Do you approve of a law to permit people of the same sex to marry? That's the likely question facing Australians in a plebiscite. But there's a difference between approval and acceptance, writes Ian Rose.
Depending on who you ask, and whether or not the cost of the thing is mentioned at the time, the people of Australia want to have one, although the only people it affects would rather not.
Malcolm said it would be this year, but warns it could be next year, while his front bench insists no one’s decided anything yet. Bill says he might block it, while some right-wing MPs are for it, but will ignore it if it doesn’t go the way they want.
If this were the roaring twenties, we’d all be doing the “plebiscite rag” before long.
It makes sense, in the age of reality TV, in which the audience gets to decide, that plebiscites and referenda are having something of a moment (one difference between the two being that the latter have to be acted on, though try telling that to Theresa May, last seen looking for a window in her nation’s diary around, say, late 2019, into which Brexit might be squeezed).
There’s something so refreshingly straightforward about them, isn’t there? They’re democracy in its purest form, concentrated democracy, no additives, preservatives or preferences. Democracy Zero.
Just that one “very straightforward question”, as Malcolm Turnbull called it back in the heady days of May, prior to his less than agile fall from grace.
Only no question that matters this much can ever be truly straightforward, can it?
“Do you approve of a law to permit people of the same sex to marry?”
According to News Corp reports last weekend, that’s the question we’re to be asked next February. Notwithstanding Kelly O’Dwyer’s contortions on ABC’s Insiders on Sunday morning, let’s assume for the sake of argument that this will be the wording.
To my nose, something smells fishy here. And I’m not just talking about the exclusion of the transgender and intergender from the inquiry, though that’s clearly a problem. What’s got my nostrils quivering is that slippery verb, to approve.
If we grant that there is a chunk of straight society that gags at the sight of two blokes holding hands, that recoils in mouth-foaming horror before two women cuddling on a tram, that hurls its radio through the nearest window at the opening bars of 'YMCA', while its diametrically opposed chunk can’t see what the fuss is all about, and finds it frankly embarrassing that its LBTGI friends are not afforded exactly the same rights as its own in a supposedly advanced society like Australia’s nearly a quarter of the way through the 21st Century for pity's sake, then it’s safe to assume that, regardless of the wording of the plebiscite question, these chunks can be relied on to vote in a particular direction. There will be no wavering for them.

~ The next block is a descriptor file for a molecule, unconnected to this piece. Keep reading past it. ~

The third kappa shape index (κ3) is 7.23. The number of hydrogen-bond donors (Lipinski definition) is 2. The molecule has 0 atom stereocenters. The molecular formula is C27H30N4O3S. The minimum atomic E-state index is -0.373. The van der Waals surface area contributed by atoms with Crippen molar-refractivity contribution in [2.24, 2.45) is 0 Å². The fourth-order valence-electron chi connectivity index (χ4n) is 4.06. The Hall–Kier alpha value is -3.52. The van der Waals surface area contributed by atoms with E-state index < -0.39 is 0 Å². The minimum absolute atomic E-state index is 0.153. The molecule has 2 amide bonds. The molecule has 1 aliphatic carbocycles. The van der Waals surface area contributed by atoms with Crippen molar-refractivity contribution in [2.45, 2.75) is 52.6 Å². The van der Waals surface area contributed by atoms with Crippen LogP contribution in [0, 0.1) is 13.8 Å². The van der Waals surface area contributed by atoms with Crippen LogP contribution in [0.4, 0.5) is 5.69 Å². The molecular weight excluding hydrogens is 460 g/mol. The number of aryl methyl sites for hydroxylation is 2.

But between these chunks, might there not be a sizable sliver of Straightland, for which approval could feel a step too far? There is a difference between approval and acceptance, after all. These same folk, who might not bat an eye if a free vote in parliament passed a law-change, might find themselves stricken with doubt in the stark confines of the ballot box, when faced with such a question.
They know they’re not homophobes, because they like that Ellen DeGeneres and didn’t feel the need to burn their Wham! albums when George came out. But do they approve, and how active does this approval have to be? Will they be expected to cheerlead at Pride marches, for instance?
It smacks so much of sanctimony, this word approve. Of curtain-twitching piety.
I’m not married. But if I wanted to marry my partner, I could, because she happens to have different genitalia than my own, and do you know whose approval I’d need? Nobody’s but her’s.
Does approve rig the game? Who knows?
Maybe I’m quibbling over semantics. But just maybe this quibble, and the quibbles to come from every direction once the question is finally, officially posed, highlight one of the problems with a plebiscite.
It asks a question, which should rightfully be answered by those who represent them, of “the people”, who view such things through a myriad of differently shaped and shaded lenses. It is an example of the laziest and most cowardly form of buck-passing. In an age when faith in parliamentary democracy is at an all time low, it justifies our disillusionment.
Of greater concern, when it comes to this particular “popular vote”, regardless of the outcome, is the needless damage it is set to do to some of the most vulnerable among us.
But, hey, Andrew Bolt reassures us today, with the glee of a sadist dangling a spider in the face of an arachnophobe, that it’s nothing to be scared of.
Ian Rose is a Melbourne-based writer.